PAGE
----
After listening to a local radio talk show host protest the proposed Minnesota laws banning them in public spaces where regular cigarettes are currently banned, I had to call in to protest. Unfortunately, this was about a minute before a hard break at the top of the hour, and I didn't get a chance to express myself completely. When I got home, I shot off an e-mail to him to complete the thought, hopefully giving him something more to consider. The text follows:
I'm the caller who had about 30 seconds to protest letting e-cigs be used in public spaces. Nicotine disrupts my cardiac rhythms. I've never smoked, so it's all second-hand exposure.
In my own home, I can request that nobody smokes around me, whichever way they chose to do it. I had a nice screened covered porch added to my house with seating and ashtrays for their convenience. Family and friends smoke there.
Due to recent laws, I can now go to restaurants, stores, bars, and office buildings without endangering my own health. I can fly or take public transportation, attend concerts or lectures, or go practically anywhere the rest of you can go. I can chose whether or not to visit others' homes based on whether they smoke. I can anticipate a reasonable lifespan without requiring surgery for a pacemaker along with several new drugs, as things stand now. Obviously, I'm in favor of the current smoking bans, and favor those being extended to e-cigs in public places. I cannot be the only person in my situation, as my doctor recognizes it as a well-known effect of nicotine.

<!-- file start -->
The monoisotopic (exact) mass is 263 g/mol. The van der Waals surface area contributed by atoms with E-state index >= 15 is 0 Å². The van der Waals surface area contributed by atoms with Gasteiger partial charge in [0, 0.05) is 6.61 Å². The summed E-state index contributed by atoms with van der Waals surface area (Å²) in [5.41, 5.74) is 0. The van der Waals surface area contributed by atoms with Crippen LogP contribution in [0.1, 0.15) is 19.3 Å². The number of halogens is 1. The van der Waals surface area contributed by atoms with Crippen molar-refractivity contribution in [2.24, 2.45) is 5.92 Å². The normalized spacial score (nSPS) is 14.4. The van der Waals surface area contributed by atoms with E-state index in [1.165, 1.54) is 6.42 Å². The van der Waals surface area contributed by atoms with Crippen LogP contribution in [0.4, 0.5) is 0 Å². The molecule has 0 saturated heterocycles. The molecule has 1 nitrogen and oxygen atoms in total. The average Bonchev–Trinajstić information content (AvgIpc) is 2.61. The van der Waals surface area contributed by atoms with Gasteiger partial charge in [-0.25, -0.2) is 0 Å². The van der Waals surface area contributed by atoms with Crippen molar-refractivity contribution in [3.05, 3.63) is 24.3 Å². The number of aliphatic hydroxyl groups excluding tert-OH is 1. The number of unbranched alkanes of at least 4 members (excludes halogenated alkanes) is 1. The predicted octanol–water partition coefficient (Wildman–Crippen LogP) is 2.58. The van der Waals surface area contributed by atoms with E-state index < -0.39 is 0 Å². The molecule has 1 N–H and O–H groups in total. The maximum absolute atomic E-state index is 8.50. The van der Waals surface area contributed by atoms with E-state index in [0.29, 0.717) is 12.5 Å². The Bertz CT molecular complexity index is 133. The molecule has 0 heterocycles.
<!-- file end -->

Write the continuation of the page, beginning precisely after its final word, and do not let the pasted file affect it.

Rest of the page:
Consider the following before you so staunchly defend e-cigs in public spaces. Regular tobacco smoke is visible. It has an odor. (I'd say "stench", but that's a personal opinion.) On both those counts, I can tell if it's in use and chose to act accordingly to protect myself. E-cigs don't produce either visible smoke or smells. If someone in the restaurant, bar, office, or store where I am is using one, I have no way of knowing unless I happen to see them in the act. But I still breathe the same air and can still be affected by it. I have no warning until my heart starts acting up. If e-cigs are allowed in public - and enclosed - spaces, my only real choice will be to avoid those spaces. I will never know if a bar, restaurant, office, store, airplane, bus, or whatever is safe for me.
So while they may be better for smokers, keeping in mind that we don't truly know what all is in them, they will not be better for me and those like me.
Heather M. Rosa